One reason for that perception might have been news coverage.  As Marc Hetherington has argued, the more news people reported consuming in 1992, the more they were dissatisfied with the economy.  The same thing was not true in 1984 and 1988, suggesting that 1992 was different.

What about this year?  It’s the opposite: the more people pay attention to news coverage, the better they think the economy is doing.  Here’s a graph the past 7 months of YouGov data:

People who watched a lot of news were much more likely to say that the economy was doing better.  To be sure, this relationship is strongest for Democrats.  The difference between the least and most attentive Democratic news consumers is 34 points.  Among independents, it’s 24 points.  Among Republicans, it’s only 7 points.  But still, among the group most likely to vote based on its perceptions the economy—independents—there’s no evidence that watching the news makes one more pessimistic about the economy.  The same is also true in more recent polls—I looked at the June-August polls specifically—which were conducted when consumer confidence has been dropping.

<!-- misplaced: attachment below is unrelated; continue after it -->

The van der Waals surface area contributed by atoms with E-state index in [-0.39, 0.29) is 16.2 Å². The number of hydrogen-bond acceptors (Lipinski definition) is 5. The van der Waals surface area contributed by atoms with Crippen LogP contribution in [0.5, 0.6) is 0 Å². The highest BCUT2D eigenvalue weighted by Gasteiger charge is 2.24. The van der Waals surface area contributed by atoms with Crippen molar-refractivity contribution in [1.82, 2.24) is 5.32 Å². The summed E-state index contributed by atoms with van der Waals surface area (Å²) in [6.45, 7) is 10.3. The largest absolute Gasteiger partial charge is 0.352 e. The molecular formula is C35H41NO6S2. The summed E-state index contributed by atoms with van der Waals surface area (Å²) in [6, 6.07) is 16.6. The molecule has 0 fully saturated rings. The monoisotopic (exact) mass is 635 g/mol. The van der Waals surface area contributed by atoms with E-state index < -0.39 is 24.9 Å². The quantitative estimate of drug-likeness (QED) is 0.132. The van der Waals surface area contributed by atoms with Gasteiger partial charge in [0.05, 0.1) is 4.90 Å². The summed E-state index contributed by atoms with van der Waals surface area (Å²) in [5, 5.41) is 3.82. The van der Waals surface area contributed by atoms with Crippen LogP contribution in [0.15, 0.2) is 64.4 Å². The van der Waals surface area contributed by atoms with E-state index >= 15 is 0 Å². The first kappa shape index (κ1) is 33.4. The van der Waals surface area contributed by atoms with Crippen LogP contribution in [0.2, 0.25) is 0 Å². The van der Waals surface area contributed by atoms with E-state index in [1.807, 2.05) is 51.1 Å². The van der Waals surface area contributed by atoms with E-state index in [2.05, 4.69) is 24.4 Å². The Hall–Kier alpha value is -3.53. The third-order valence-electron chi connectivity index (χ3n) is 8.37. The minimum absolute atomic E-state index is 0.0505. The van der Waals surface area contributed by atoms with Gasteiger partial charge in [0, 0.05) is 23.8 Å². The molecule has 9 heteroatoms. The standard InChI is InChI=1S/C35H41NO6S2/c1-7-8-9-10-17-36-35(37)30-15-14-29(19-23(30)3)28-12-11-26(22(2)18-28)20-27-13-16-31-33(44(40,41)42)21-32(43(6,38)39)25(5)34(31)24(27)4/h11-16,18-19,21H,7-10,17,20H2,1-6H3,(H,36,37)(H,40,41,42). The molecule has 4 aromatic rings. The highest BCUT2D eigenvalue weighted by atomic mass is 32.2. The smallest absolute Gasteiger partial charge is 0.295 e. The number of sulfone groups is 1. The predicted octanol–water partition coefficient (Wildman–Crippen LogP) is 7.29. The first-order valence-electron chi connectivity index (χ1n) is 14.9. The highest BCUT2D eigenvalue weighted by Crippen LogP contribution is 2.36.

In short, 2012 doesn’t look like 1992 in this respect: it’s not an election where negative news coverage of the economy may hurt the incumbent even as the objective economy improves.


And unless the objective economy takes a much sharper upturn or nosedive than this most recent jobs report suggests, I don’t think that any late economic trends will matter much come November.

10 Responses to How the Economy Matters From Here to November

  1. thomas September 11, 2012 at 6:37 pm #

    sounds like some content analysis of news coverage of the economy comparing ’92 and ’12 would be useful. of course, conservatives would likely argue that the news media was far more eager to tag the recession under george h.w. bush as the “bush recession” than they have been to tag the stagnant economy under obama as the president’s fault. would love to see some numbers on this.

  2. Nadia Hassan September 11, 2012 at 9:50 pm #